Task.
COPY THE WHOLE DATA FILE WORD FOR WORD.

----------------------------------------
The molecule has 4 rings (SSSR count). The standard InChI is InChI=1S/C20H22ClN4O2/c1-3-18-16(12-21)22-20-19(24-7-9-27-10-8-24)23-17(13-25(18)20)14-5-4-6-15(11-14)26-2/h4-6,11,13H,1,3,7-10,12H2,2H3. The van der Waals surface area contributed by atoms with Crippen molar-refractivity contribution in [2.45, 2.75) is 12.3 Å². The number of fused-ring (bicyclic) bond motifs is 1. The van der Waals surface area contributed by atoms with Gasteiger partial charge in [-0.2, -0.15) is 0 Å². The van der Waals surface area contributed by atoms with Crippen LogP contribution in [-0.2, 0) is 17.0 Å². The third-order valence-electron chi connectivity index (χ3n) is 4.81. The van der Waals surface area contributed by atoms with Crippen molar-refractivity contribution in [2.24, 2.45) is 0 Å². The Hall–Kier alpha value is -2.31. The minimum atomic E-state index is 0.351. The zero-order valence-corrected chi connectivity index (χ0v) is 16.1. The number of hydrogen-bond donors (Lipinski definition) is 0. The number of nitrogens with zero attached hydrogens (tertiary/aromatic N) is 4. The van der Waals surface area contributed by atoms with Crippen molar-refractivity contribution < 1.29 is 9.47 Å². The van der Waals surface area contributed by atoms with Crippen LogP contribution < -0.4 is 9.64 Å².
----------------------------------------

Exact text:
The molecule has 4 rings (SSSR count). The standard InChI is InChI=1S/C20H22ClN4O2/c1-3-18-16(12-21)22-20-19(24-7-9-27-10-8-24)23-17(13-25(18)20)14-5-4-6-15(11-14)26-2/h4-6,11,13H,1,3,7-10,12H2,2H3. The van der Waals surface area contributed by atoms with Crippen molar-refractivity contribution in [2.45, 2.75) is 12.3 Å². The number of fused-ring (bicyclic) bond motifs is 1. The van der Waals surface area contributed by atoms with Gasteiger partial charge in [-0.2, -0.15) is 0 Å². The van der Waals surface area contributed by atoms with Crippen LogP contribution in [-0.2, 0) is 17.0 Å². The third-order valence-electron chi connectivity index (χ3n) is 4.81. The van der Waals surface area contributed by atoms with Crippen molar-refractivity contribution in [2.24, 2.45) is 0 Å². The Hall–Kier alpha value is -2.31. The minimum atomic E-state index is 0.351. The zero-order valence-corrected chi connectivity index (χ0v) is 16.1. The number of hydrogen-bond donors (Lipinski definition) is 0. The number of nitrogens with zero attached hydrogens (tertiary/aromatic N) is 4. The van der Waals surface area contributed by atoms with Crippen molar-refractivity contribution < 1.29 is 9.47 Å². The van der Waals surface area contributed by atoms with Crippen LogP contribution < -0.4 is 9.64 Å².